Well, I suppose you could say it was the witch’s incredible writing skills that took her and the Resident IT Consultant to the Statsraad Lehmkuhl last night. And, no, the name is almost as incomprehensible to me as it is to you. It’s a tall ship, a three-masted barque, I understand. I’d call it a boat. What I’m trying to say is that this has nothing to do with books.
When the envelope from the Norwegian embassy arrived, I did that annoying thing people do in books; turn it round wondering what it could possibly be, rather than open it. I decided it had better be an invitation from the ambassador. And it was! He was throwing a party on board the Statsraad Lehmkuhl in Liverpool for the Tall Ships Race.
So, we went. In fact it wasn’t the great writing skills that took me. It was the family car, and it did so with difficulty, and let me tell you there are countless ways of getting lost in a Liverpool with diversions. But the first man we stopped to ask, knew we wanted the Malmaison car park without us saying a word. So it ended weller than it should have.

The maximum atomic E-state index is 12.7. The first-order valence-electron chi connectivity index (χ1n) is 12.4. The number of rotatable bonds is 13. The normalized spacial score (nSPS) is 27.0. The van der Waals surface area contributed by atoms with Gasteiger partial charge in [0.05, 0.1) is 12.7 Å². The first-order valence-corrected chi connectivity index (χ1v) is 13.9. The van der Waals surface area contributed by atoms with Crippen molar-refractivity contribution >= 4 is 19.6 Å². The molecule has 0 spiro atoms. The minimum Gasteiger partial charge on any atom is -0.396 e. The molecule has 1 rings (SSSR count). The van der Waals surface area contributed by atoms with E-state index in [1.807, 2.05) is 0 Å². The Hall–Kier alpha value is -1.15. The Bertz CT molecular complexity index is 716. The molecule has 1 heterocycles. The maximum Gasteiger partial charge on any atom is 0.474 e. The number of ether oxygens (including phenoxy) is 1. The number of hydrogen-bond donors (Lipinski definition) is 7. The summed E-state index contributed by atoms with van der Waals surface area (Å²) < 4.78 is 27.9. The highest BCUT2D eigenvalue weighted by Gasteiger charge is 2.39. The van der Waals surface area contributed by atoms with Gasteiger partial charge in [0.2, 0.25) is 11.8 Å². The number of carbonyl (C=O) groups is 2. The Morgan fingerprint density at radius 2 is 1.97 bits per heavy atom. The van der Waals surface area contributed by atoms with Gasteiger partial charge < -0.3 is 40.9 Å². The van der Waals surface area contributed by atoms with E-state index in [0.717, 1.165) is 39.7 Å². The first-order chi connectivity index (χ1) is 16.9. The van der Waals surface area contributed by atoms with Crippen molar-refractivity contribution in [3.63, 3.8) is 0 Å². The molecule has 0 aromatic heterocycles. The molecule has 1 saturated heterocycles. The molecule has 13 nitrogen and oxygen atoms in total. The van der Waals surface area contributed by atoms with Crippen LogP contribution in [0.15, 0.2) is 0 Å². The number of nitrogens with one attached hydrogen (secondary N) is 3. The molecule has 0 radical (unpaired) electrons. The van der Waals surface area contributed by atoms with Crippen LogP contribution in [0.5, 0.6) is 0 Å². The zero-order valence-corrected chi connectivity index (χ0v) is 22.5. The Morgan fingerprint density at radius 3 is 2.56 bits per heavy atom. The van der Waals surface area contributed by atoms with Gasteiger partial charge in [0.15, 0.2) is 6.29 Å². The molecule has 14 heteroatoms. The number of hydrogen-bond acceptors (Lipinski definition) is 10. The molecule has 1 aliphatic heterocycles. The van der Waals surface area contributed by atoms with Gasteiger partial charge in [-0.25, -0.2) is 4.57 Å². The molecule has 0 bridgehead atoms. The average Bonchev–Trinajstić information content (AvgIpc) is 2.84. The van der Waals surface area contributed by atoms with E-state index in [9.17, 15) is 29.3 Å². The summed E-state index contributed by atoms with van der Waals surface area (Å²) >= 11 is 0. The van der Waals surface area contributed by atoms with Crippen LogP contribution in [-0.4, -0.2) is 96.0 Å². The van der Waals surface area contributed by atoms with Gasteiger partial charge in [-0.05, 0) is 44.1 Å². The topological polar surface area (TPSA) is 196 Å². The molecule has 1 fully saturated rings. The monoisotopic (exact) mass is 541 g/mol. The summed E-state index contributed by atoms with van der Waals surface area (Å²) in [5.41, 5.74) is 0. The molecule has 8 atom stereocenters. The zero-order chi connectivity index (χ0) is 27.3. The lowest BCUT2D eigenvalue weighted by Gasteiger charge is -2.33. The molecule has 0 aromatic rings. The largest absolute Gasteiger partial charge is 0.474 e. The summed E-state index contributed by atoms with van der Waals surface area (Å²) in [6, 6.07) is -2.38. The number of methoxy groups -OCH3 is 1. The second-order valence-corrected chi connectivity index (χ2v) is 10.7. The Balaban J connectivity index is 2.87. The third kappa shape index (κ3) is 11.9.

The boat was teeming with Norwegians and a small scattering of us other Nordics being tolerated for the day. The food was wonderful! Masses of fish, and all of the highest quality. The Resident IT Consultant felt under dressed until he saw all the Norwegian knitted cardigans worn by those in the know. He should have worn his fake one.
When the band struck up The Leaving of Liverpool, we took the hint and went home.
The brilliant writing that I mentioned earlier is that piece I wrote in Dagens Nyheter (leading Swedish paper) about the threats to the Scandinavian church. People are easily impressed, I can tell you. My latest technique when receiving compliments, is to agree completely with whoever I’m talking to. But whether this will help save the church is still uncertain.